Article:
Effects of angiotensin-converting enzyme inhibitors and digoxin on health outcomes of very old patients with heart failure. SAGE Study Group. Systematic Assessment of Geriatric drug use via Epidemiology

TitleEffects of angiotensin-converting enzyme inhibitors and digoxin on health outcomes of very old patients with heart failure. SAGE Study Group. Systematic Assessment of Geriatric drug use via Epidemiology
Publication TypeJournal Article
Year of Publication2000
AuthorsGambassi G., Lapane K.L, Sgadari A., Carbonin P., Gatsonis C., Lipsitz L.A, Mor V., Bernabei R.
JournalArch Intern Med
Volume160
Issue1
Pagination53-60
Date PublishedJan 10
Accession Number10632305
KeywordsActivities of Daily Living, Aged, Aged, 80 and over, Angiotensin-Converting Enzyme Inhibitors/*therapeutic use, Cardiotonic Agents/adverse effects/*therapeutic use, Confounding Factors (Epidemiology), Digoxin/adverse effects/*therapeutic use, Drug Therapy, Combination, Female, Heart Failure, Congestive/*drug therapy/mortality, Hospitalization/statistics & numerical data, Human, Male, Proportional Hazards Models, Retrospective Studies, Risk, Support, Non-U.S. Gov't, Support, U.S. Gov't, P.H.S., Treatment Outcome
Abstract

BACKGROUND: Randomized trials have shown that angiotensin-converting enzyme (ACE) inhibitors reduce mortality and morbidity, and improve symptoms and exercise tolerance in selected patients with congestive heart failure (CHF). There is, however, no evidence on the effectiveness of ACE inhibitors in the typical, very old and frail patients with CHF. OBJECTIVE: To compare the effects of ACE inhibitors and digoxin on 1-year mortality, morbidity, and physical function among patients aged 85 years. METHODS: We conducted a retrospective cohort study using the SAGE database, a long-term care database linking patient information with drug utilization data. Among 64637 patients with CHF admitted to all nursing homes in 5 states between 1992 and 1995, we identified 19492 patients taking either an ACE inhibitor (n = 4911) or digoxin (n = 14890). Record of date of death was derived from Medicare enrollment files, and we used the part A Medicare files to identify hospital admissions and discharge diagnoses. As a measure of physical function, we used a scale for activities of daily living performance. The effect of ACE inhibitors was estimated using Cox proportional hazards models with digoxin users as the reference group. RESULTS: The overall mortality rate among ACE inhibitor recipients was more than 10% less than that of digoxin users (relative rate, 0.89; 95% confidence interval, 0.83-0.95). Mortality was equally reduced regardless of concomitant cardiovascular conditions and baseline physical function. Treatment with ACE inhibitors was associated with a tendency toward reduced hospital admissions that was more evident among patients with greater functional impairment. The adjusted relative rate for hospitalization for any reason was 0.96 (95% confidence interval, 0.91-1.01). The rate of functional decline was greatly reduced among ACE inhibitor recipients (relative rate, 0.74; 95% confidence interval, 0.69-0.80), and this effect was consistent and independent of background comorbidity and baseline physical function. CONCLUSIONS: These data suggest that survival and functional benefits of ACE inhibitor therapy extend to patients with CHF 85 years and older, and mostly women, both systematically underrepresented in randomized trials. Alternatively, digoxin has a detrimental effect in this population.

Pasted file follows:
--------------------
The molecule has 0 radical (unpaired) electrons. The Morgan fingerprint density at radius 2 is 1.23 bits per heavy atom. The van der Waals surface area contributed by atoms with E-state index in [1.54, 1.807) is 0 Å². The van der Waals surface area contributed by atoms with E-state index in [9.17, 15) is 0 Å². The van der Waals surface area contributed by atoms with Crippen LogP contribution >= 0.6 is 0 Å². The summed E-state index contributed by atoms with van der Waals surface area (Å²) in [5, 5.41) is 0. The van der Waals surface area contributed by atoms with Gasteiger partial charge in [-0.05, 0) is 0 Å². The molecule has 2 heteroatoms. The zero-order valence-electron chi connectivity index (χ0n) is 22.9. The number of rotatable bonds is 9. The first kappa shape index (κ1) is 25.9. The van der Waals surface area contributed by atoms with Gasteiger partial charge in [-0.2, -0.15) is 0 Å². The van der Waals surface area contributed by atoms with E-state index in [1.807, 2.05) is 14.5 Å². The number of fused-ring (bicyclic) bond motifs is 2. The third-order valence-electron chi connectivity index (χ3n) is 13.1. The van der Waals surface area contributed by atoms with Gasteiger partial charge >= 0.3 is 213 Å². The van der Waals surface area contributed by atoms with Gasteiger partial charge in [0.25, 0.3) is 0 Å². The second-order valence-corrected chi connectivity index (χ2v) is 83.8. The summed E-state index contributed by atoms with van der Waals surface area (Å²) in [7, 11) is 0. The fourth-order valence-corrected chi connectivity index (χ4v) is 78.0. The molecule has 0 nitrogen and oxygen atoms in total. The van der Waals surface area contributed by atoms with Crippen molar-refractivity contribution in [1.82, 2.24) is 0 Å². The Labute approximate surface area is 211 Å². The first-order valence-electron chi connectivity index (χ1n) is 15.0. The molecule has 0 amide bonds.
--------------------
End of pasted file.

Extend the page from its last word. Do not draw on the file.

URLhttp://www.ncbi.nlm.nih.gov/entrez/query.fcgi?cmd=Retrieve&db=PubMed&dopt=Citation&list_uids=10632305